249

What am I supposed to use when handling a value in C#, which is bigint for an SQL Server database?

12 Answers 12

413

That corresponds to the long (or Int64), a 64-bit integer.

Although if the number from the database happens to be small enough, and you accidentally use an Int32, etc., you'll be fine. But the Int64 will definitely hold it.

And the error you get if you use something smaller and the full size is needed? A stack overflow! Yay!

3
70

Int64 maps directly to BigInt.

Source

2
  • 3
    is long other name for Int64 /
    – Asad
    Jan 21, 2010 at 22:52
  • 13
    Yes. The long keyword is an alias for System.Int64.
    – Anon.
    Jan 21, 2010 at 22:52
14

I just had a script that returned the primary key of an insert and used a

SELECT @@identity

on my bigint primary key, and I get a cast error using long - that was why I started this search. The correct answer, at least in my case, is that the type returned by that select is NUMERIC which equates to a decimal type. Using a long will cause a cast exception.

This is one reason to check your answers in more than one Google search (or even on Stack Overflow!).

To quote a database administrator who helped me out:

... BigInt is not the same as INT64 no matter how much they look alike. Part of the reason is that SQL will frequently convert Int/BigInt to Numeric as part of the normal processing. So when it goes to OLE or .NET the required conversion is NUMERIC to INT.

We don't often notice since the printed value looks the same.

3
  • Thanks for the numeric tip.. just helped me out big time!
    – jpshook
    Oct 26, 2011 at 20:41
  • 9
    You got a cast error because SCOPE_IDENTITY and @@IDENTITY return NUMERIC(38, 0), not because your BigInt PK does not fit into a C# Int64. In other words, BigInt is the same as Int64, but BigInt values returned through SCOPE_IDENTITY or @@IDENTITY may be up-converted to NUMERIC(38, 0). Jan 5, 2014 at 13:21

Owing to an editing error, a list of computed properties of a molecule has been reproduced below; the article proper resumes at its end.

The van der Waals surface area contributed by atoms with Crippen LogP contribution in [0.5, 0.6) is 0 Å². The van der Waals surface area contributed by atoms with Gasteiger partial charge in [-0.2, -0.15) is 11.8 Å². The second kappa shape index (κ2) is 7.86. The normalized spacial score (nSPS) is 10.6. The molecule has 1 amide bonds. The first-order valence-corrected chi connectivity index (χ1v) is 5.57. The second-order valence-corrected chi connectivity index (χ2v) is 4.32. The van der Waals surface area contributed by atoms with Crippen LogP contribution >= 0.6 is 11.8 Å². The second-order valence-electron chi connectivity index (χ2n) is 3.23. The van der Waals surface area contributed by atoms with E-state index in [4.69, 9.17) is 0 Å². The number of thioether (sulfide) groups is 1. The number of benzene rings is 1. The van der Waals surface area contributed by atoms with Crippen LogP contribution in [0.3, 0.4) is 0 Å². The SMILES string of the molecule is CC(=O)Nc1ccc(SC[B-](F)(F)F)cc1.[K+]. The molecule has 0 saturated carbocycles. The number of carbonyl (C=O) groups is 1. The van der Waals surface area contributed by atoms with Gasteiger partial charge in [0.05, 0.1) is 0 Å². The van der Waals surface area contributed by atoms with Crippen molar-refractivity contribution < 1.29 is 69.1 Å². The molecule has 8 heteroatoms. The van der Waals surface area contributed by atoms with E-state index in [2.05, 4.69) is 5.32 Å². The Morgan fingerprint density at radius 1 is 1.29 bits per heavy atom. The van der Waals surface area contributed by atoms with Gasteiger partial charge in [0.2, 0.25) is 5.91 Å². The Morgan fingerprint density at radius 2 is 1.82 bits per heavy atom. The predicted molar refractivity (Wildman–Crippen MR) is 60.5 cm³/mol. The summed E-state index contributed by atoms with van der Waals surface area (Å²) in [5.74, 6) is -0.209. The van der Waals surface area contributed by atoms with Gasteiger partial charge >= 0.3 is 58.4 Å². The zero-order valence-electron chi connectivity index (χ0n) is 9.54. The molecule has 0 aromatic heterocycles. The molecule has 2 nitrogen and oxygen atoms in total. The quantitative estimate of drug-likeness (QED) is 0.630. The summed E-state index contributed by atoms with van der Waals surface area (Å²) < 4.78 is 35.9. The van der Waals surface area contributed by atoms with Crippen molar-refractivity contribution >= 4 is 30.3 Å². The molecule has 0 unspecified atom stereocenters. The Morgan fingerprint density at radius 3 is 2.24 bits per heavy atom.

• Thanks Dan. FYI, still happening with SQL Azure (RTM) - 12.0.2000.8 & .NET v 4.5
    – Gunnar
    Sep 11, 2015 at 17:31
6

Use a long datatype.

6

You can use long type or Int64

2

I think the equivalent is Int64

0

int in sql maps directly to int32 also know as a primitive type i.e int in C# whereas

bigint in Sql Server maps directly to int64 also know as a primitive type i.e long in C#

An explicit conversion if biginteger to integer has been defined here

-1

For most of the cases it is long(int64) in c#

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  • 1
    This seems to be just a repeat of the existing answers.
    – Pang
    Dec 30, 2020 at 3:52
-1

if you are using bigint in your database table, you can use Long in C#

1
  • 1
    This seems to be just a repeat of the existing answers.
    – Pang
    Dec 30, 2020 at 3:52
-1

int(64) or long Datatype is equivalent to BigInt.

1
  • This seems to be just a repeat of the existing answers.
    – Pang
    Oct 28, 2021 at 8:52
-1

I managed to convert the (bigint) value returned from the DB using Convert.ToInt64.

ie

var Id = Convert.ToInt64(identityAsTable.Rows[0].Field<object>(0));
-4

I was handling a bigint datatype to be shown in a DataGridView and made it like this

something = (int)(Int64)data_reader[0];
0

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